(walks down the street, looking around)

 Girl: I walked and walked. It got darker and I got more and more nervous cuz honestly, I had no idea where I was going. After a little while, I saw that a car was following me. Some guy.. I don’t know. Who knew what he wanted… After a couple blocks, he pulled up along beside me. He stuck his head out the window. He was..  I don’t know. 28, 29. But pretty cute.

 Man: Hey baby. Someone’s lookin fine tonight. Whatchu doin walking out here all by yourself? A pretty girl like you should be inside! Look at those sparklin eyes! Why do they look so sad?

 Girl: (aside) Man it felt good to be noticed. He called me pretty. He said I looked fine. He noticed my eyes! Do you know how long its been since anyone’s commented on my eyes? Too long, that’s forsure. So I told him. I just let it all out.

 (to Man): I ran away from home. I can’t handle the rents anymore, you know? Always on my back about everything… I was outta there.

 Man: Aww suga, that’s too bad. How about you come inside and I’ll go get you an ice cream. Ice cream can always cheer a person up!

 Girl: (aside) I had nowhere to go and nothing better to do, so I got in that car and we drove to Dairy Queen. We ate ice cream and talked for hours. He was so nice. He told me I was beautiful and special. He told me I didn’t need my parents– that I could be my own person. It felt amazing. Especially cuz I was only 13. I liked getting all this attention from an older guy. I felt sexy, you know?

 Girl: That night, I stayed at his place. He gave me my own room and it was great. Every day, he would take me to do things. We would see movies and go bowling and stuff… He told me he loved me. He held me in his arms. He kissed me. After a couple weeks, we had sex. It hurt a bit but I thought it would make him love me even more. And it seemed to. I stopped having time to see my friends and I sure didn’t see a peep of my family. But that was fine. I liked being with him. He was so nice to me. I hadn’t felt this much attention in years. I couldn’t get enough of it. But then, things started to change a little.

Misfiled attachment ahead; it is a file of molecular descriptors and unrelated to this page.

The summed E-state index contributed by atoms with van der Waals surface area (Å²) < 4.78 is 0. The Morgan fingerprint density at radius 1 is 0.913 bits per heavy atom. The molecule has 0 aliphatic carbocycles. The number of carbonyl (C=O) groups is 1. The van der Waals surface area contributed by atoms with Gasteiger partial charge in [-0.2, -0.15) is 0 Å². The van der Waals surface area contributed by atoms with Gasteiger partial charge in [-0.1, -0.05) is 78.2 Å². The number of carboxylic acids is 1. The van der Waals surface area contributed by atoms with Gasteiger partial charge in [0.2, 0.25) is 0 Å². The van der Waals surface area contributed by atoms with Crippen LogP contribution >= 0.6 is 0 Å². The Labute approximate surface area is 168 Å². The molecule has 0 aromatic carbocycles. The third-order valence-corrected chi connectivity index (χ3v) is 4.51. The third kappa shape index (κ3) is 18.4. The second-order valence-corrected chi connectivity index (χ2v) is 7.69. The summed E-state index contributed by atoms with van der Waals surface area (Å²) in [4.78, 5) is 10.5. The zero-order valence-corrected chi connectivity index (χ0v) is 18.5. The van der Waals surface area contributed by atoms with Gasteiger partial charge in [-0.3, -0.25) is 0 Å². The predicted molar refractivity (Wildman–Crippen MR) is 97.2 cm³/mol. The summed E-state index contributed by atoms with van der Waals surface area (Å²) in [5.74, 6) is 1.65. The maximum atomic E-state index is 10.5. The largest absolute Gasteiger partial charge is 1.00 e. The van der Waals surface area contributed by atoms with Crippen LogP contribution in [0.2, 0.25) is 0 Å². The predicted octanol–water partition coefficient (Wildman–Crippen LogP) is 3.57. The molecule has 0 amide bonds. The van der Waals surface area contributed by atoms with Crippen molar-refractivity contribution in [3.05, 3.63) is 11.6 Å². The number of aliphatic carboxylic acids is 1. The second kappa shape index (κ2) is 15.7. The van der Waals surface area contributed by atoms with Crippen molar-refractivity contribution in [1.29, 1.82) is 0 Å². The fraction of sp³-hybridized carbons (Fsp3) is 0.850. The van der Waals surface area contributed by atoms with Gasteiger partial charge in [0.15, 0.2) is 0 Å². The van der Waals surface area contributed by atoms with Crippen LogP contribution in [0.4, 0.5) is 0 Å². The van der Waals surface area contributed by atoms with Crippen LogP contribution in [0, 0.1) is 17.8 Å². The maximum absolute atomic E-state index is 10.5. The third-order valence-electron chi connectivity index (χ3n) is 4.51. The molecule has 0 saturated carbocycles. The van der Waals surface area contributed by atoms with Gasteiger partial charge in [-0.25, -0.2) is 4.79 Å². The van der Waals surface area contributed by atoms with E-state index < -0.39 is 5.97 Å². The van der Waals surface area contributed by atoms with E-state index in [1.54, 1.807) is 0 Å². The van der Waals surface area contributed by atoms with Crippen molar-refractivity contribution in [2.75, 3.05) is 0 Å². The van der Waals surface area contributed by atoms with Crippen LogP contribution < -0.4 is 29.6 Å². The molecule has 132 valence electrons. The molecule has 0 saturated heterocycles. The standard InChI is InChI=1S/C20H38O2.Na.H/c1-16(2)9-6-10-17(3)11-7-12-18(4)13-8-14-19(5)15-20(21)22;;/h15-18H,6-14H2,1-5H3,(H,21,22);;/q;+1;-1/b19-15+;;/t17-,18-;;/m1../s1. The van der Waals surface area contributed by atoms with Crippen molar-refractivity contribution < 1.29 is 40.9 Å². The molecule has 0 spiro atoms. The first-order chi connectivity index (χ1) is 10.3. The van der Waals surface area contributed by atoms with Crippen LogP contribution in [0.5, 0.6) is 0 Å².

Man: Baby, I need help paying the rent. You sit on your ass all day and don’t bring in any money. You gotta get out there and start makin some dough or else we’ll be out on the streets, beggin for food. Tonight, you gotta put on this dress (hands shorts, sparkly dress) and you’re going to get out on the street and get yourself some customers.

 Girl: (in shock) Wh-wh-what kind of customers?

 Man: (sneers) You know exactly what kind of customers I’m talking about. And don’t be shy about it. I’m expecting $200 by tomorrow morning.

 Girl: No! I’m not going to be a prostitute for you! That’s sick!

 Man: (slaps girl) You’re going to do what I tell you. I’ve given you a home. I’ve fed you. I’ve taken care of you. The least you can do is make us some money.

 Girl: (aside) Well, when he put it like that, how could I say no? I was indebted to him… It was true. I mean, he had taken care of me. And I guess we did need the money, right? But I still tried to protest…

 Girl: NO! You can’t tell me what to do! This is my body!

 Man: No.. that’s where you have it wrong. This. right here. This is MY body.

 Girl: (aside) And he raped me. He threw me down and raped me.

 Man: (when he’s done) Now put on this dress. And go outside. And make yourself useful. I don’t want to see your face until the morning. And if there is no money in your purse, don’t even think about coming back.

 Girl: (aside) In shock, I walked outside. I couldn’t believe what was happening. This didn’t really feel right, but I couldn’t let him down. I had to impress him. I didn’t want him to hate me. I loved him. I stood by those cars driving by in that teeny pink dress and stared at them, open mouthed, no clue what to do. And the whole time, I could feel him standing a couple feet behind me, watching me. An hour passed like that.

 Man: (stomps up to her) Girl, what you think you’re doin? You gotta wave at them. Do a little shimmy. Show em a little somethin’ somethin’. How you think you gonna get anyone like this?

 Girl: (nervously shimmies boobs and gives a weak wave… a car pulls up)

 Guy: (leans out window) How much?

 Girl: (looks terrified, and turns to Man questioningly)

 Man: A hundred.

 Girl: (stammering) A hundred.

 Guy: Get in. (drives away with girl)